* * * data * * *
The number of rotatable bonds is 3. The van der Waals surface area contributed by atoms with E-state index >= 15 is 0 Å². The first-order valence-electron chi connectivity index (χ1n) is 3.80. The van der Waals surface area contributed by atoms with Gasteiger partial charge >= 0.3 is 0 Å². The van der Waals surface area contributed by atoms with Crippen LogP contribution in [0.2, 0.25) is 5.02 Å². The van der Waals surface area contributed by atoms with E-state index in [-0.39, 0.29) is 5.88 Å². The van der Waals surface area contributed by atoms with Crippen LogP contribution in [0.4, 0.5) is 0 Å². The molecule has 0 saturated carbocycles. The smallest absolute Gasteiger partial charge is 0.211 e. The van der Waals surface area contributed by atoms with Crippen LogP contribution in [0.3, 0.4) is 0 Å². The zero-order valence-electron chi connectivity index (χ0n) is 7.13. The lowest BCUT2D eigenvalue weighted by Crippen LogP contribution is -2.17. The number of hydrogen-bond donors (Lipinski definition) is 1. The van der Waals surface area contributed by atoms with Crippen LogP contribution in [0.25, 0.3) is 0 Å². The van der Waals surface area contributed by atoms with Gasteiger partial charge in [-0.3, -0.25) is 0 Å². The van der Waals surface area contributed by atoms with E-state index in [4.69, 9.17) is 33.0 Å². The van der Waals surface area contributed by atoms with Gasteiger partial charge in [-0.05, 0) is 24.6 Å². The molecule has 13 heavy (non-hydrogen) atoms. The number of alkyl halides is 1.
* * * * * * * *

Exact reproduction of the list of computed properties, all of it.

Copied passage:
The number of rotatable bonds is 3. The van der Waals surface area contributed by atoms with E-state index >= 15 is 0 Å². The first-order valence-electron chi connectivity index (χ1n) is 3.80. The van der Waals surface area contributed by atoms with Gasteiger partial charge >= 0.3 is 0 Å². The van der Waals surface area contributed by atoms with Crippen LogP contribution in [0.2, 0.25) is 5.02 Å². The van der Waals surface area contributed by atoms with E-state index in [-0.39, 0.29) is 5.88 Å². The van der Waals surface area contributed by atoms with Crippen LogP contribution in [0.4, 0.5) is 0 Å². The molecule has 0 saturated carbocycles. The smallest absolute Gasteiger partial charge is 0.211 e. The van der Waals surface area contributed by atoms with Crippen LogP contribution in [0.3, 0.4) is 0 Å². The zero-order valence-electron chi connectivity index (χ0n) is 7.13. The lowest BCUT2D eigenvalue weighted by Crippen LogP contribution is -2.17. The number of hydrogen-bond donors (Lipinski definition) is 1. The van der Waals surface area contributed by atoms with Crippen LogP contribution in [0.25, 0.3) is 0 Å². The van der Waals surface area contributed by atoms with Gasteiger partial charge in [-0.3, -0.25) is 0 Å². The van der Waals surface area contributed by atoms with E-state index in [4.69, 9.17) is 33.0 Å². The van der Waals surface area contributed by atoms with Gasteiger partial charge in [-0.05, 0) is 24.6 Å². The molecule has 13 heavy (non-hydrogen) atoms. The number of alkyl halides is 1.